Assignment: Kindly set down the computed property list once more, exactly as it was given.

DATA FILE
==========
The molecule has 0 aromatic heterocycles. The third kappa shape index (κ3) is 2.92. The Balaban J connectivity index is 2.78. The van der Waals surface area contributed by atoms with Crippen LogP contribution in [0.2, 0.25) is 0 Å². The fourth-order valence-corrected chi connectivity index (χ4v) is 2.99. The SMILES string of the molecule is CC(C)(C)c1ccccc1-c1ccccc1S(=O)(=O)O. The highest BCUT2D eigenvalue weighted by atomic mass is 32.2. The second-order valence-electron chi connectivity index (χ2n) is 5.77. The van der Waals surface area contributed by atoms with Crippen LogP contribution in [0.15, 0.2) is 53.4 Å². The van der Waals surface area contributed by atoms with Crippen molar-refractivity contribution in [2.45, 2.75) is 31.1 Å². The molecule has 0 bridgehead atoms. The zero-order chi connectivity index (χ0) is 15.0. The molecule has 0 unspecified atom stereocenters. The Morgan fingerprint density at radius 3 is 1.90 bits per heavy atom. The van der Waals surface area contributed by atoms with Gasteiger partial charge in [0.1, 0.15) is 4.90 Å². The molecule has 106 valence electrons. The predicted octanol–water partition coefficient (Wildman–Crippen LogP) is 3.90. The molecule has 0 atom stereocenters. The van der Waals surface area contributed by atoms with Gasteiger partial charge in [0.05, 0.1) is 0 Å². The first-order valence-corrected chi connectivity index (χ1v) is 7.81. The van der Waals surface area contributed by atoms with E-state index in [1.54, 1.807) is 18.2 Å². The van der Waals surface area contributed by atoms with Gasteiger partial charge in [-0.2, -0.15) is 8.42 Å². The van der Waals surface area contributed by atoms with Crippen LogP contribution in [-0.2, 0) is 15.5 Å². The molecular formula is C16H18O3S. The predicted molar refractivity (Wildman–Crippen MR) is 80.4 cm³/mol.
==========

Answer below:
The molecule has 0 aromatic heterocycles. The third kappa shape index (κ3) is 2.92. The Balaban J connectivity index is 2.78. The van der Waals surface area contributed by atoms with Crippen LogP contribution in [0.2, 0.25) is 0 Å². The fourth-order valence-corrected chi connectivity index (χ4v) is 2.99. The SMILES string of the molecule is CC(C)(C)c1ccccc1-c1ccccc1S(=O)(=O)O. The highest BCUT2D eigenvalue weighted by atomic mass is 32.2. The second-order valence-electron chi connectivity index (χ2n) is 5.77. The van der Waals surface area contributed by atoms with Crippen LogP contribution in [0.15, 0.2) is 53.4 Å². The van der Waals surface area contributed by atoms with Crippen molar-refractivity contribution in [2.45, 2.75) is 31.1 Å². The molecule has 0 bridgehead atoms. The zero-order chi connectivity index (χ0) is 15.0. The molecule has 0 unspecified atom stereocenters. The Morgan fingerprint density at radius 3 is 1.90 bits per heavy atom. The van der Waals surface area contributed by atoms with Gasteiger partial charge in [0.1, 0.15) is 4.90 Å². The molecule has 106 valence electrons. The predicted octanol–water partition coefficient (Wildman–Crippen LogP) is 3.90. The molecule has 0 atom stereocenters. The van der Waals surface area contributed by atoms with Gasteiger partial charge in [0.05, 0.1) is 0 Å². The first-order valence-corrected chi connectivity index (χ1v) is 7.81. The van der Waals surface area contributed by atoms with E-state index in [1.54, 1.807) is 18.2 Å². The van der Waals surface area contributed by atoms with Gasteiger partial charge in [-0.2, -0.15) is 8.42 Å². The van der Waals surface area contributed by atoms with Crippen LogP contribution in [-0.2, 0) is 15.5 Å². The molecular formula is C16H18O3S. The predicted molar refractivity (Wildman–Crippen MR) is 80.4 cm³/mol.